Category: Aussie Greens- gardens, parks and open spaces visited in trips to Australia

Here’s  a second offering in my new series of posts featuring some parks, gardens and open spaces I visited recently in Australia. Shortly after arriving in Melbourne we took a trip along the coast to an old settlement called Williamstown. The Botanical Gardens are on the edge of Town and seem to be a relic of it’s Victorian past….the Croquet, Bowls  and Lacrosse clubs sit nearby.

The Gardens aren’t large but they do contain quite a range of planting and have a strong structure with an impressive avenue of palms, pond and statuary. Williamstown Botanic Gardens are one of Victoria’s first public gardens. In a newly developing colony, botanic gardens were established as a way of assessing how well familiar plants would grow, as a place for reliving the English landscape and as a place for social outings and walks. The gardens are listed on the Victorian Heritage Register as significant for their historical, aesthetic,scientific (horticultural) and social significance to the state of Victoria and are also listed on the National Register and classified by The National Trust of Australia (Vic.)

In March 1856, following a petition by the residents of Williamstown to the Government of the Colony, a 10 acre site was formally set aside for ‘a Public Park and Pleasure Ground’. The gardens were designed by Edward La Trobe Bateman, designer and artist, and laid out by William Bull (appointed as Municipal Surveyor to the newly established Williamstown Borough Council) in 1856. By 1859 works carried out were described with pleasure in a report submitted by Council:

“Great progress has been made in laying out and planting of the Garden. Paths are all formed and the shell metalling nearly completed…shrubs and flowers are already showing their heads and tout ensemble is assuming a cheerful and enlivening aspect. Liberal contributions of plants, cuttings, seeds have been received from Dr Mueller(sic) of the Botanic Gardens (and) Mr Bunce of the Geelong Public Gardens…”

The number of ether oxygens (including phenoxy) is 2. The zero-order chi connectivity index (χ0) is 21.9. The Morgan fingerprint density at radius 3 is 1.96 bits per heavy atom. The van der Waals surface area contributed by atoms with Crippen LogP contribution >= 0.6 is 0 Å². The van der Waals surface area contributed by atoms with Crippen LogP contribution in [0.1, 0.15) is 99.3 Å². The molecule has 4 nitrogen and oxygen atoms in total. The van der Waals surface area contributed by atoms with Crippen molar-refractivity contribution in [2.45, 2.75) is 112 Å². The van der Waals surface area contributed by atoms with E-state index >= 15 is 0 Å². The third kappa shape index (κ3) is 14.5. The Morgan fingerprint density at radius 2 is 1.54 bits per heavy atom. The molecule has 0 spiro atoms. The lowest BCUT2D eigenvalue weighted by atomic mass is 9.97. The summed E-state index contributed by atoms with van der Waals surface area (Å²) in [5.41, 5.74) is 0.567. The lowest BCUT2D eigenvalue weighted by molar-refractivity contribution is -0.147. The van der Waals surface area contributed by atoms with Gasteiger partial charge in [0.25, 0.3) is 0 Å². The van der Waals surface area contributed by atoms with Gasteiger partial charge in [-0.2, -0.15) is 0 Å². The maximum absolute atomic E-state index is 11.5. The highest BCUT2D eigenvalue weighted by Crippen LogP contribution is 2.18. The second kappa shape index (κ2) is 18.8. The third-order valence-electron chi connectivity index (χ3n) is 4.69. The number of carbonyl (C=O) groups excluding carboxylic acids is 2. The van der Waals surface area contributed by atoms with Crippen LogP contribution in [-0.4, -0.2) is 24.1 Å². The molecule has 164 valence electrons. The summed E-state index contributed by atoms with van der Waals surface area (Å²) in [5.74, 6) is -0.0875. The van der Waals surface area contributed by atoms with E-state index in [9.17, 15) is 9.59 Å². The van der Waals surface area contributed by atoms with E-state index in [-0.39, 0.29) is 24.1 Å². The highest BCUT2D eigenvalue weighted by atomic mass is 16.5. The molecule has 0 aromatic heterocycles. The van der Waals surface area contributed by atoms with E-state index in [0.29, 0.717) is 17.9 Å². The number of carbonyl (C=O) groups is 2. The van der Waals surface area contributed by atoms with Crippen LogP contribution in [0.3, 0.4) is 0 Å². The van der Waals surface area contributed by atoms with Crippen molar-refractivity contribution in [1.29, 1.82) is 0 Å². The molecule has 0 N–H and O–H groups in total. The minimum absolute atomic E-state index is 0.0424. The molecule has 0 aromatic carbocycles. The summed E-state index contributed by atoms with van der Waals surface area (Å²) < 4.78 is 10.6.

Plan of Williamstown Botanic Gardens laid out (c 1856) by Bateman. Earliest known plan of the Gardens. Courtesy University of Melbourne Library.

The gardens are divided into two sections:

  • Northern section – Formal garden beds, lawns and an ornamental pond;

  • Southern section – Parker Reserve Pinetum, a collection of Pines trees. A popular shady place for picnics.

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Historically Samuel Thake’s period of curatorship from 1899 to 1912 is considered the high point in the development of the site. His initiatives included installation of the cast iron gates in 1907 and construction of the ornamental lake, all which contribute to the strong Edwardian flavour of the gardens today. Since its inception the gardens have been blessed with the careful stewardship of dedicated curators and gardeners who have passed along Victorian and Edwardian gardening methods to the present day. The authenticity of the gardens you see today are the result of an unbroken line of horticultural knowledge and tradition.

The Williamstown Botanic Gardens have always played an important role in the social and cultural lives of the people of Hobsons Bay and visitors from much further afield. In the past grand fetes, garden parties, charity functions and children’s picnics hosted by the Mayor and other dignitaries were some of the municipality’s most popular social occasions. Day trippers took trains from all over Melbourne to spend the day at nearby Williamstown beach before retreating to the shade of the Pinetum and Gardens to enjoy the lawns and floral displays.